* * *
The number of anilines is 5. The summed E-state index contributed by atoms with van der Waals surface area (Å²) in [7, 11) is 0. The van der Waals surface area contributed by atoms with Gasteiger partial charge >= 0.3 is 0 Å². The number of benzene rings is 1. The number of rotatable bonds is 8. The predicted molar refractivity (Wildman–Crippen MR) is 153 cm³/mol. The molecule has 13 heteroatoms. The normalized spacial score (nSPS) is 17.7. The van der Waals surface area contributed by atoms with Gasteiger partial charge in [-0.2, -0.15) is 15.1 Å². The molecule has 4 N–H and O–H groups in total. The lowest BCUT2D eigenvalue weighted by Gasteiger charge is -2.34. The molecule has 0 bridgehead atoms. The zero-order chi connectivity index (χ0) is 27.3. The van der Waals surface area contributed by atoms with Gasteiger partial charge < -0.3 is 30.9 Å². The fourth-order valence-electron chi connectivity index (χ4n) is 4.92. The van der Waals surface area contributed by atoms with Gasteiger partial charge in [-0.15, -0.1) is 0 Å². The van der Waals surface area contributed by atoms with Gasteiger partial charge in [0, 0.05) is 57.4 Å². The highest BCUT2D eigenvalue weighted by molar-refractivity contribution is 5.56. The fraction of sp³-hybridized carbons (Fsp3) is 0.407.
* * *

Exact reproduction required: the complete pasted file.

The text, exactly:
The number of anilines is 5. The summed E-state index contributed by atoms with van der Waals surface area (Å²) in [7, 11) is 0. The van der Waals surface area contributed by atoms with Gasteiger partial charge >= 0.3 is 0 Å². The number of benzene rings is 1. The number of rotatable bonds is 8. The predicted molar refractivity (Wildman–Crippen MR) is 153 cm³/mol. The molecule has 13 heteroatoms. The normalized spacial score (nSPS) is 17.7. The van der Waals surface area contributed by atoms with Gasteiger partial charge in [-0.2, -0.15) is 15.1 Å². The molecule has 4 N–H and O–H groups in total. The lowest BCUT2D eigenvalue weighted by Gasteiger charge is -2.34. The molecule has 0 bridgehead atoms. The zero-order chi connectivity index (χ0) is 27.3. The van der Waals surface area contributed by atoms with Gasteiger partial charge < -0.3 is 30.9 Å². The fourth-order valence-electron chi connectivity index (χ4n) is 4.92. The van der Waals surface area contributed by atoms with Gasteiger partial charge in [-0.15, -0.1) is 0 Å². The van der Waals surface area contributed by atoms with Gasteiger partial charge in [0, 0.05) is 57.4 Å². The highest BCUT2D eigenvalue weighted by molar-refractivity contribution is 5.56. The fraction of sp³-hybridized carbons (Fsp3) is 0.407.